about warez.at

Josef Dalcolmo dalcolmo at vh-s.de
Wed Oct 31 14:27:44 UTC 2001

Florian.Weimer at RUS.Uni-Stuttgart.DE said:
> I'm not sure about that.  In the past, the big companies tolerated a
> certain amount of copying, in order to help spreading their software
> among home users etc. ...

To continue a little bit on this line of thinking, (e.g. spreading the word,) 
it is imperative to give people the opportunity to try free software. The fact 
is however, that many of us are bound to use MS software, either because it 
was forced upon us, or because we need to deal with documents in that format, 
or simply because it not worth while to reboot your computer every time when 
you want to switch programs (in the case that you have to use MS software for 
some tasks, but would like to use free ones for others).

Unfortunately, the latter method has been hampered by the fact that many free 
tools are only running under Linux and Linux is "only" an operating system.
That limits practically the freedom to use it the way I want.

I use Win4Lin at work, which gives me the freedom to switch between Windows 
and Linux, although the coexistence is not without problems. I am for example 
afraid to upgrade my kernel, because it means recompiling it and I am not sure 
if the new Version of Win4Lin will even work on my Debian system.

My point is: it would be great if the whole GNU/Linux system would be ported 
to Windows: Linux as a program running in Windows. That should be possible, 
just like any other port to a new machine, and would immediately allow access 
to the whole rich world of Linux applications. As a next step, cut-and-paste 
between Windows and Linux could be implemented making this a wonderful 
solution to benefit of many free software solutions. This approach has been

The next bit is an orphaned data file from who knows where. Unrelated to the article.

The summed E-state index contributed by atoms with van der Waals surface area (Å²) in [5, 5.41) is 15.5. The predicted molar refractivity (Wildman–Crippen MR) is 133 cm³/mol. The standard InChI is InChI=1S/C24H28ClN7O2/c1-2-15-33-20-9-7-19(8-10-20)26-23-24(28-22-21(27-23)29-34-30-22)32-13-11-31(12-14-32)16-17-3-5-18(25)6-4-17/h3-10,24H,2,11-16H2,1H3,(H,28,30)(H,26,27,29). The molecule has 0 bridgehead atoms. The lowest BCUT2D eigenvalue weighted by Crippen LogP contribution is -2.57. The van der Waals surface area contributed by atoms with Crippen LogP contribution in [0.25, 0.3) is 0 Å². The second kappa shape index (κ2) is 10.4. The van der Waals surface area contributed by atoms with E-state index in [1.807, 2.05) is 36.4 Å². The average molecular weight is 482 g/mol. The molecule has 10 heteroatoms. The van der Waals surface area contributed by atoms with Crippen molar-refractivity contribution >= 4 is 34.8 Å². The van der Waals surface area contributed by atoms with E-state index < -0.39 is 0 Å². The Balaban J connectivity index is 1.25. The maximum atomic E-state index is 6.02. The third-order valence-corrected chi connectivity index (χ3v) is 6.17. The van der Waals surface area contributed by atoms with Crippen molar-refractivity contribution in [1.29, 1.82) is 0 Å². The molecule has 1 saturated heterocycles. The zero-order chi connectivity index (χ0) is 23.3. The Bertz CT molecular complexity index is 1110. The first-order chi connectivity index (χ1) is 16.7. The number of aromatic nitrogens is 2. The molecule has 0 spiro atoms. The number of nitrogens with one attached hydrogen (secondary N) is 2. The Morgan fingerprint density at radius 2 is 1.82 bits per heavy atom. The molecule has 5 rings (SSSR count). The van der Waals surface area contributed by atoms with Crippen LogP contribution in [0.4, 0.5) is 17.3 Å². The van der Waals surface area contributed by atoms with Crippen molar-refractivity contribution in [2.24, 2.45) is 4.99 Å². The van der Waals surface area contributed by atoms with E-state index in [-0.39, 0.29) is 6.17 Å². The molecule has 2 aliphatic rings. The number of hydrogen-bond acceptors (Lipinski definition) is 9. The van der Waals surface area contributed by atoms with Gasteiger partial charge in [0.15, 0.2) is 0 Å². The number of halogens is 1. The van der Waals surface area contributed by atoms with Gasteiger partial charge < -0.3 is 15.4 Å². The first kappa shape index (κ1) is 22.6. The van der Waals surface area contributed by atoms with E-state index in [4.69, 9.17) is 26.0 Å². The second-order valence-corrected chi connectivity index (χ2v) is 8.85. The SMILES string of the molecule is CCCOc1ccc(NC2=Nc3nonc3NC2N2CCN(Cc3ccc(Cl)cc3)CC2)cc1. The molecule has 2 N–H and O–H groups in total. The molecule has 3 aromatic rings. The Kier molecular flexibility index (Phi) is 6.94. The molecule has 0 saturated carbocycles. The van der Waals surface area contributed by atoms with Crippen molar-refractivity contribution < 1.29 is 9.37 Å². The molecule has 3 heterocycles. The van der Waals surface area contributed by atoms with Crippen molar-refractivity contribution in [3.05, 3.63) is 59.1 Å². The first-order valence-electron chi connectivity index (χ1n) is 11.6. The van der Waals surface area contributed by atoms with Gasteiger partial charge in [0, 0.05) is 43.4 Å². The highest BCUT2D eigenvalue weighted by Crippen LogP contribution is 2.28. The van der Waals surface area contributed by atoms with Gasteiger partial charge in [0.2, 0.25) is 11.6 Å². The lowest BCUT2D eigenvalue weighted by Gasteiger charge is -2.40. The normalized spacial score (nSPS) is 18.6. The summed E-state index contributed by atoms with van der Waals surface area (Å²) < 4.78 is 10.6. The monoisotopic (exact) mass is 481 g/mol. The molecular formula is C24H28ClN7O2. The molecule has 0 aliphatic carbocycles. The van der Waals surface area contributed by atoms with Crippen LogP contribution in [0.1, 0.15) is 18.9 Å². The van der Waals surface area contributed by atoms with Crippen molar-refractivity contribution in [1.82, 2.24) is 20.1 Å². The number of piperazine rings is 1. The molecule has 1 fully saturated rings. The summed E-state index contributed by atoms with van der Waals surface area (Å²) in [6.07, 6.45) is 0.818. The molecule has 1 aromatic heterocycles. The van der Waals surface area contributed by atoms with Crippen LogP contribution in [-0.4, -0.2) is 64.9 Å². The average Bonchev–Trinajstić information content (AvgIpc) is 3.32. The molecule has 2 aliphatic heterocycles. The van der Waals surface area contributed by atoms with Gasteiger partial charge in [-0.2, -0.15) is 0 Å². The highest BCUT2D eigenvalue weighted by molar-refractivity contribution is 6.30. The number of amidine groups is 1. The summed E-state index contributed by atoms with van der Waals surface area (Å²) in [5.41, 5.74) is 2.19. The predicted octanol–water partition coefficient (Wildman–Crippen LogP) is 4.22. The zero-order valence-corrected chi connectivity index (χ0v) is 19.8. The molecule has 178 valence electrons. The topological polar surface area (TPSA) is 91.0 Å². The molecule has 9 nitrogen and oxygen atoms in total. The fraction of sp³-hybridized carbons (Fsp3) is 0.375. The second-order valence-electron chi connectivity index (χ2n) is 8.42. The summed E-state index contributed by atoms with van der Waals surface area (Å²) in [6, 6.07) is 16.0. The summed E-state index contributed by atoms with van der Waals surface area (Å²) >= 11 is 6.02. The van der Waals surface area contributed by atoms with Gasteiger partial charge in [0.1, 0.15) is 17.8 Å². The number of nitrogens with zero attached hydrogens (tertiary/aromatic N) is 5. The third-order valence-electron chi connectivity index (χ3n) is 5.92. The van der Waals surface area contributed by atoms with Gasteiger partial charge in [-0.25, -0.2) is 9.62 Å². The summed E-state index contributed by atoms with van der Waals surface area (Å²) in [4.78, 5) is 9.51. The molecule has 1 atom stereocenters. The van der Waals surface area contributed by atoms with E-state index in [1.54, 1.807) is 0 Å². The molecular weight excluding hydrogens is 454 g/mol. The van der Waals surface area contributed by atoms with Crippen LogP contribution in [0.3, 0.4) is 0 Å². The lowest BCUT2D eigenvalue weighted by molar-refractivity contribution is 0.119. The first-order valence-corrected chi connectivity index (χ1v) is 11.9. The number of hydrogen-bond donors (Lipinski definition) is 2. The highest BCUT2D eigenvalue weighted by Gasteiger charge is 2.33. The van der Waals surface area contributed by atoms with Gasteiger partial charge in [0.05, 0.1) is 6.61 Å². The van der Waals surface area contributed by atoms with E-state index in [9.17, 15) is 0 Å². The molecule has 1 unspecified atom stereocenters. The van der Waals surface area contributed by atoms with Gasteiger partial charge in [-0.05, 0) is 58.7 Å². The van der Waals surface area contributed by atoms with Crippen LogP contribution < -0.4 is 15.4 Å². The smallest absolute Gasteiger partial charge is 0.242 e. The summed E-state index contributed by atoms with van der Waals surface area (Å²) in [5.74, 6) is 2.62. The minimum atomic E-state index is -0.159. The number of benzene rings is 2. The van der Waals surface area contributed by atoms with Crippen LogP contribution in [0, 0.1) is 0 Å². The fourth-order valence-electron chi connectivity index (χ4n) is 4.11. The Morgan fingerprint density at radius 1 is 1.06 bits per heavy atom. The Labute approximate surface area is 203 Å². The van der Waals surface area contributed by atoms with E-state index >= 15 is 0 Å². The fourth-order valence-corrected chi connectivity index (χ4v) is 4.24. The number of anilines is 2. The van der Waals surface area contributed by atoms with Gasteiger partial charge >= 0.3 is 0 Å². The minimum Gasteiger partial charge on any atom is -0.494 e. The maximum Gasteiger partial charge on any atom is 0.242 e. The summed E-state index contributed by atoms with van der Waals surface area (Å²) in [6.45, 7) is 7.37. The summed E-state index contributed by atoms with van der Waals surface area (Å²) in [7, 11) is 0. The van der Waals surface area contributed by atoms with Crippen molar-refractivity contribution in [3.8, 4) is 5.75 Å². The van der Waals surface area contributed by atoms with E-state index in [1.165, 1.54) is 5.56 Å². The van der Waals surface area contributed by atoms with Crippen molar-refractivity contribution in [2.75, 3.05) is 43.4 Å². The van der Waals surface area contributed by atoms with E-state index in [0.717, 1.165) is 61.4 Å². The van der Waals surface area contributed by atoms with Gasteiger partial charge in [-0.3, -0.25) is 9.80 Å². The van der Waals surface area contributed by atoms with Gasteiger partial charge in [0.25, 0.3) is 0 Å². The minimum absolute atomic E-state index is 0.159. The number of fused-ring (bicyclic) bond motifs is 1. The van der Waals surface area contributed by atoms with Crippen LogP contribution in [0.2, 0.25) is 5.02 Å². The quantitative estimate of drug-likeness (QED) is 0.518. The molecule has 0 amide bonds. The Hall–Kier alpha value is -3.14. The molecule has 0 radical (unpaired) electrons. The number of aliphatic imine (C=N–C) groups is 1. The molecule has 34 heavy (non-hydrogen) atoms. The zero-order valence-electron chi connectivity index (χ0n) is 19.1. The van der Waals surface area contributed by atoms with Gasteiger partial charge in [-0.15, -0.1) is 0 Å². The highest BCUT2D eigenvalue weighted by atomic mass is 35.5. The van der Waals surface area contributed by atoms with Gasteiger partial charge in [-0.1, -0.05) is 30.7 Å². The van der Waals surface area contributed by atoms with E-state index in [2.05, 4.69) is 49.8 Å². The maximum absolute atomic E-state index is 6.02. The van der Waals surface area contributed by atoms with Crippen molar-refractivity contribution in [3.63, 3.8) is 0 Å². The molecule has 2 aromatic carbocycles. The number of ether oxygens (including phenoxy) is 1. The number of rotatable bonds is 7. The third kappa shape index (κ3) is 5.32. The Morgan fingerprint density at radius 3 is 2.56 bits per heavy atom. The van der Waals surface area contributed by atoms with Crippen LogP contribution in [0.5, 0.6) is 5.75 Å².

taken by ETH Oberon, which exists as an OS in the form of Native Oberon and 
also as a Windows Program with almost identical behaviour, and the Windows 
version is just a port of to the Win API as the new machine.

Sure, I heard already many of the reasons why this is stupid: Linux is more 
stable and technically superior as an OS, so why use Windows, you can get all 
the tools in the world for Linux etc. --- However, I haven't seen any real 
solution yet for those who are forced to live with the MS "standard" for now.
This solution would give a choice.

Cygwins approach to this is not exactly what I meant, because porting 
individual programs is still a big task and does not give all the benefits of 
a great system at once: you are still forced to do things the Windows way.

Win4Lin is the other way around and has the problem to be limited to run Win98 
or older inside some versions of Linux. Even if someone comes up with a 
solution for Win2000 or even XP, there will always be a new system to catch up 
with, and it will always be behind. Apart, Win4Lin is not free software 
either. I sincerely believe that it would be easier and better to do this the 
other way around: Linux as a task in Windows. Once it works it is easy to be 
upward compatible.

Why I don't start this project myself? Because I am not a software engineer, 
e.g. not skilled enough for the task. I am just speaking as a technical user, 
interested to see free software succeed.

Why I am proposing this HERE? Because I think the right motivation behind such 
a task is important, and because I do not know a better place to suggest this. 
If at least some of the speakers of the free software community are behind 
this, it may actually happen.

- Josef

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